“Images and maps downloaded from Google Maps are now very common in criminal trials and often accepted as authoritative. . . . But what happens when a trial judge, during the course of a criminal trial, uses an image from Google Street View that he himself has downloaded to make an adverse finding of credibility against an accused person?” wrote Superior Court Justice Robert Goldstein in setting out a key question in the summary conviction appeal in R. v. Ghaleenovee last week.
The case dealt with a charge of assault causing bodily harm in relation to an incident outside the Muzik nightclub in Toronto in December 2011. According to Goldstein’s summary of the allegations, a man approached the victim, Pouneh Ahmadi, in an angry manner and punched her in the face for no apparent reason.
When a police officer who arrived on the scene observed a cut on defendant Soheil Ghaleenovee’s knuckle, the defendant told him he had cut his hand on the fence at the nightclub and mentioned an earlier incident with a bottle. During his testimony, Ghaleenovee admitted to getting into a fight with someone else but denied punching Ahmadi.
After Ghaleenovee testified, the trial judge, whom Goldstein’s ruling didn’t identify, accessed a Street View image of the nightclub showing the fence and asked another witness called by the defendant’s counsel about it. He didn’t put the image to Ghaleenovee but relied on it, in part, to make an adverse finding of credibility against him.
“He offers an explanation for how he got the cuts to his knuckles, but it does not seem very likely that he could have cut his hand on the fence in the way he described, or at all,” the trial judge said during the proceedings.
“The fences in question are tubular, they have corners, but not the kind of corners that anybody could cut their hands on, particularly in the way described by Mr. Ghaleenovee.”
The trial judge ended up finding him guilty.
“In my respectful view, by doing so he compromised the fairness of the trial,” wrote Goldstein of the trial judge’s actions involving the Street View image.
In coming to his conclusion, Goldstein, citing one case from the Ontario Court of Appeal as well as other trial decisions, noted judges could in fact access Google maps to take judicial notice of facts. But the question, he found, is when do the judge’s actions cross the line into conducting an investigation and usurping the role of counsel. In this case, a major concern was not putting the image to Ghaleenovee.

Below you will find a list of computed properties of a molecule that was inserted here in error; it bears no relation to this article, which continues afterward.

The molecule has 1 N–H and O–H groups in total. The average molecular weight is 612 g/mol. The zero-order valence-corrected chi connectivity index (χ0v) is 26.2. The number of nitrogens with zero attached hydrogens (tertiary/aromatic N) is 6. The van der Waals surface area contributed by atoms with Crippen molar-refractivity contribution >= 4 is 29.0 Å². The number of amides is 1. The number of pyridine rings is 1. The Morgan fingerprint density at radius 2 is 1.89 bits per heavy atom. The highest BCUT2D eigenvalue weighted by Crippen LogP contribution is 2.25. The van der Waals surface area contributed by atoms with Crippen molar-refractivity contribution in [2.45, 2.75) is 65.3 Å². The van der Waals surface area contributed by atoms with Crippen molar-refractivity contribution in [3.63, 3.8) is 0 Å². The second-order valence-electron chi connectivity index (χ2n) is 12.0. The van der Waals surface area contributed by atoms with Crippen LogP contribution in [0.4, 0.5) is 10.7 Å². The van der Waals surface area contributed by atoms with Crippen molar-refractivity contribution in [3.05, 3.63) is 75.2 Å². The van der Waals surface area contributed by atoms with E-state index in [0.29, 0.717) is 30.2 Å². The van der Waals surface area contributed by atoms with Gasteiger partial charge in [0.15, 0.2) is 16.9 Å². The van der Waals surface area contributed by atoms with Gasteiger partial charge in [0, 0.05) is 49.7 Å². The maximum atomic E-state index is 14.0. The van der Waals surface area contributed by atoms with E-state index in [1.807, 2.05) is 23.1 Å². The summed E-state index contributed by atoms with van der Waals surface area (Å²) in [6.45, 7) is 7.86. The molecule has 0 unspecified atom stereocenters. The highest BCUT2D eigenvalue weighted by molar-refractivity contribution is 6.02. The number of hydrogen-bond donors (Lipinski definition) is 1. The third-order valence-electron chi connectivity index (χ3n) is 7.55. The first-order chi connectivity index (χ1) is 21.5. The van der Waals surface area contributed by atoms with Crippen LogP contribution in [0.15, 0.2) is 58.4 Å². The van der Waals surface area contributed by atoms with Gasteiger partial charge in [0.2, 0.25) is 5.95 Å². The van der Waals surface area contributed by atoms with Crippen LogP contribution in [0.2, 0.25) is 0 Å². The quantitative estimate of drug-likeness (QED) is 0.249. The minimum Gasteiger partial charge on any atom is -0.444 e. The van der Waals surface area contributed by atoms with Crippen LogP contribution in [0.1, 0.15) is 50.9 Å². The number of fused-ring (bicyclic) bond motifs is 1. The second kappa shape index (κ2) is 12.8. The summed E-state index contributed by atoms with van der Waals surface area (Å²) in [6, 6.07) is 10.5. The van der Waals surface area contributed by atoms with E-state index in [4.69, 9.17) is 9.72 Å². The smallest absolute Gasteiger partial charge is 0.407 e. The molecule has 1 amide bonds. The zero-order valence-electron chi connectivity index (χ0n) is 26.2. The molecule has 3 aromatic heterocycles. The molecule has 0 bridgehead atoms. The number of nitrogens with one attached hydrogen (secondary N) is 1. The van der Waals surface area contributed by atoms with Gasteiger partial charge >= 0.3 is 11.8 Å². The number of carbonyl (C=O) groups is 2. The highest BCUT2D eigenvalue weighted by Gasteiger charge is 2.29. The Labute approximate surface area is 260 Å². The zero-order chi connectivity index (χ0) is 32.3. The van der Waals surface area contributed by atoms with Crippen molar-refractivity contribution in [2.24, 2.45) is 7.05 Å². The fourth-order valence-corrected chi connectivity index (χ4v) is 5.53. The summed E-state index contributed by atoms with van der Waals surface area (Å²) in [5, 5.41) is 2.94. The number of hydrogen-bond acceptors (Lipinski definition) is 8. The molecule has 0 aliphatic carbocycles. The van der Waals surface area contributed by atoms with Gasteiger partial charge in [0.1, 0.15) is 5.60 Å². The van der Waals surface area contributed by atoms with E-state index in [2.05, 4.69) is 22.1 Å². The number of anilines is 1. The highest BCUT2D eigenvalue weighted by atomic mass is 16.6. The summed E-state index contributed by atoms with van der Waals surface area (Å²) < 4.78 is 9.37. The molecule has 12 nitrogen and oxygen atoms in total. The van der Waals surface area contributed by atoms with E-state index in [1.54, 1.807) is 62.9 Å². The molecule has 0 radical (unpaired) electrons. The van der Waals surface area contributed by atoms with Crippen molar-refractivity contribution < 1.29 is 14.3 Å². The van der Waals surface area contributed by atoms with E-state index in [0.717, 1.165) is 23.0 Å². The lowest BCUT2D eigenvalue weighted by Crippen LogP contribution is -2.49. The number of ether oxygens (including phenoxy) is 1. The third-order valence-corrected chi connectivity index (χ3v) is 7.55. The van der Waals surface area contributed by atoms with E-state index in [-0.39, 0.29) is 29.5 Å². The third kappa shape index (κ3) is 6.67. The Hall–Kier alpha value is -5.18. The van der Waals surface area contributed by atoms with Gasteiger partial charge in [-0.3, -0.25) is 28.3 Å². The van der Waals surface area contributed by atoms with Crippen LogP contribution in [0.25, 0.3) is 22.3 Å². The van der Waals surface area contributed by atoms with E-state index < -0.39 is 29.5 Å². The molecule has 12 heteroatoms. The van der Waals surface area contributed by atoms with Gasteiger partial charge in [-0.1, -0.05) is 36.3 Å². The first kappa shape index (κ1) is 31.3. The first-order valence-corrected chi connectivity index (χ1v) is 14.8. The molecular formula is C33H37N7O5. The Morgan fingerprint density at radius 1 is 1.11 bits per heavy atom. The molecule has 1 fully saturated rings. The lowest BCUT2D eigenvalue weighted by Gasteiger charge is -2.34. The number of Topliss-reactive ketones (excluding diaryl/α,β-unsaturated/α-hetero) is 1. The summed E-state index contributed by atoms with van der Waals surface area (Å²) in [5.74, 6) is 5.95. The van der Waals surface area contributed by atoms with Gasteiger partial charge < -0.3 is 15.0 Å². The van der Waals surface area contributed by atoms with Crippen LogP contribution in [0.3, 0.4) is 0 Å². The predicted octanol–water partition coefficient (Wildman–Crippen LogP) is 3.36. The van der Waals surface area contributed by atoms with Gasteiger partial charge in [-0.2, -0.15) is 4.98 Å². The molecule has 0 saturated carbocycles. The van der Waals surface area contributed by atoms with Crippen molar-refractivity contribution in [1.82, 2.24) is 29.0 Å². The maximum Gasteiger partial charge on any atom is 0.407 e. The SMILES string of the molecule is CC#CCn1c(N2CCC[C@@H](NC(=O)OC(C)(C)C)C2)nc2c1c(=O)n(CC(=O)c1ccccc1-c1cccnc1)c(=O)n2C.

“A reasonable person would consider it unfair that Mr. Ghaleenovee was never asked to comment on the image,” wrote Goldstein.
“I might add that the trial judge’s comment was also problematic because of his observation — made without expert evidence — that Mr. Ghaleenovee’s cuts on his knuckles were consistent with tooth marks.”
Criminal defence lawyer Daniel Brown notes the case deals in part with the scope of judicial notice when it comes to accepting facts generally accepted to be true. When it comes to Google maps, according to Brown, there’s a general acceptance that they’re accurate. But in this case, he says, the trial judge went even further.
“That’s problematic for a few reasons,” he says, noting the Street View image may now be out of date. “It very well may be that the fence was different at the time,” says Brown.
“It’s in some cases perfectly appropriate for a judge to rely on things we all know are true, but in this case the judge went too far,” he adds, citing the need for the trial judge to have at least put the issue to Ghaleenovee.
But is it OK for a judge to go on Google Street View at all?
“I don’t think so,” says Brown, citing other cases that have taken judges to task for doing their own research. (See: B.C. judge admonished for doing too much homework)